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Christian Scientists, at annual meeting, focus on Christly 'simplicity'

The church increased savings and expenditures, according to reports. Monitor editor Richard Bergenheim takes on additional role as church president.

By Staff writer of The Christian Science Monitor / June 4, 2008

Dual role: Richard Bergenheim, editor of the Monitor, is also the new president of The First Church of Christ, Scientist.

Melanie Stetson Freeman - Staff

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At their annual meeting in Boston June 2, Christian Scientists focused on the theme, "The simplicity that is in Christ," a phrase drawn from one of St. Paul's messages to the Corinthians in the Bible.

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The Board of Directors of The First Church of Christ, Scientist, urged members – both in Boston and around the world participating via a webcast – to celebrate the pure Christliness that heals.

"One Bible translation gives that phrase 'simplicity in Christ' as 'single-minded devotion to Christ,' " noted Margaret Rogers, one of the five members of the board.

The directors elaborated on what could distract people from such single-mindedness – such as materialism, lack of compassion, or divisiveness within the church. They delivered their message in two parts. The first was a videotaped conversation during their recent trip to São Paulo, Brazil. Then they all participated in giving the Clerk's report to the audience gathered at what's known as The Mother Church in Boston.

Richard Bergenheim conducted the meeting as the new president of the church. He will serve a one-year term and continue in his role as editor of The Christian Science Monitor.

Mr. Bergenheim, a practitioner and teacher of Christian Science, plans to travel to discuss with members ways to broaden support for the church's periodicals. The Christian Science Publishing Society produces weekly and monthly religious magazines and other products, including this newspaper.

It’s not the first time for such jobs to overlap in the church. Monitor editor in chief Erwin Canham served as president of the church in 1966.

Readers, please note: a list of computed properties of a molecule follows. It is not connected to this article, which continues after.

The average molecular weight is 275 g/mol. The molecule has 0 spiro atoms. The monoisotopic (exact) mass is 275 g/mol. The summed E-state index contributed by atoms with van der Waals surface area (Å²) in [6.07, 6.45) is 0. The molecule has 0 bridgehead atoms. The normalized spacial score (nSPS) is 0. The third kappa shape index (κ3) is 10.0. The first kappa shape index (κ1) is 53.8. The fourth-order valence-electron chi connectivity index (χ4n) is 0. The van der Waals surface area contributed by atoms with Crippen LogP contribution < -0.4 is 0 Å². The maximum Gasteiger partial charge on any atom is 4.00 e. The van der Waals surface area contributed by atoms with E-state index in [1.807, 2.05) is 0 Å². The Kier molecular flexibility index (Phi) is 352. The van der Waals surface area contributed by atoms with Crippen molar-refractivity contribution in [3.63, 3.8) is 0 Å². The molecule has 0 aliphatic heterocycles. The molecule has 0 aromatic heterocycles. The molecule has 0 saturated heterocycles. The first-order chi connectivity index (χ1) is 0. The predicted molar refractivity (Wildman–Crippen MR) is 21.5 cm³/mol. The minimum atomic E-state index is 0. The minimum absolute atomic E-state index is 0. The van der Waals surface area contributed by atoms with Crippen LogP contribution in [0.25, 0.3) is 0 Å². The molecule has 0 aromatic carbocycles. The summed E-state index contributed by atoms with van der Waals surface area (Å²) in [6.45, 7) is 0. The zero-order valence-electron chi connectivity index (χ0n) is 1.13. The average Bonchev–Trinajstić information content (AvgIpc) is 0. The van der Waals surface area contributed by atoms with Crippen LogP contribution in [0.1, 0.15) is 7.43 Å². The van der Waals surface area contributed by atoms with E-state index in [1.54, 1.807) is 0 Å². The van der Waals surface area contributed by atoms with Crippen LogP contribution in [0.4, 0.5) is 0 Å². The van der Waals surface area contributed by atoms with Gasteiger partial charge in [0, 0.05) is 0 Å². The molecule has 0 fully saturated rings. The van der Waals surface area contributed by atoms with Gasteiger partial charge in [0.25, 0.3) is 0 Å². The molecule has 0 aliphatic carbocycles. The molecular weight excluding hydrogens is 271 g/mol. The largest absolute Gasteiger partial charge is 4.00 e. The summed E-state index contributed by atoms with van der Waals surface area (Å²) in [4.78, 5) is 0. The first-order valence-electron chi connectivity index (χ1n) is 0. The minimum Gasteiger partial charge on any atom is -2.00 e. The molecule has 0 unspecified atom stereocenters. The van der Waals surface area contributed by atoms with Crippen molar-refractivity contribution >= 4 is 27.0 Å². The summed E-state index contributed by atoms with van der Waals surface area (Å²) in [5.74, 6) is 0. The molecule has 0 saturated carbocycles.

Church founder Mary Baker Eddy started the Monitor in 1908. To celebrate its 100th year, the paper plans a series of "Centennial Conversations" – through live forums and on its website, www.csmonitor.com. Themes will range from building peace to tackling climate change.

Thomas Black, chairman of the Board of Directors, noted in a financial report that the church's total funds on hand amount to $496 million; the past year's expenditures were $113 million; and the church has no debt.

Treasurer Ned Odegaard added that the unrestricted General Fund now stands at $165 million, up from $146 million last year. That's the result of a decision by the board to increase savings, he said.

The past year's spending was up from $97 million the previous year, Mr. Odegaard said in an interview, largely because the Publishing House building was refurbished to accommodate nearly all of the church's Boston employees. Two other buildings at the Back Bay headquarters have now been mostly vacated in preparation for short-term leasing.

The meeting included an update on various activities to support youth and youthfulness in the church, including summits, blogs, and lecture podcasts.

This year also marks the 100th anniversary of Mrs. Eddy's establishment of Christian Science nursing. These nurses give practical, nonmedical support to patients receiving spiritual treatment from Christian Science practitioners.

During a hymn sing on June 1, the congregation raised their voices in a sample of new songs from a hymnal supplement due out this fall from The Christian Science Publishing Society. The compositions, ranging in style from folk to gospel, will be the first additions to the Christian Science Hymnal since 1932.

The church recently admitted new members from 39 countries, according to a church official. The video recording of the June 2 meeting is available at www.churchofchristscientist.org

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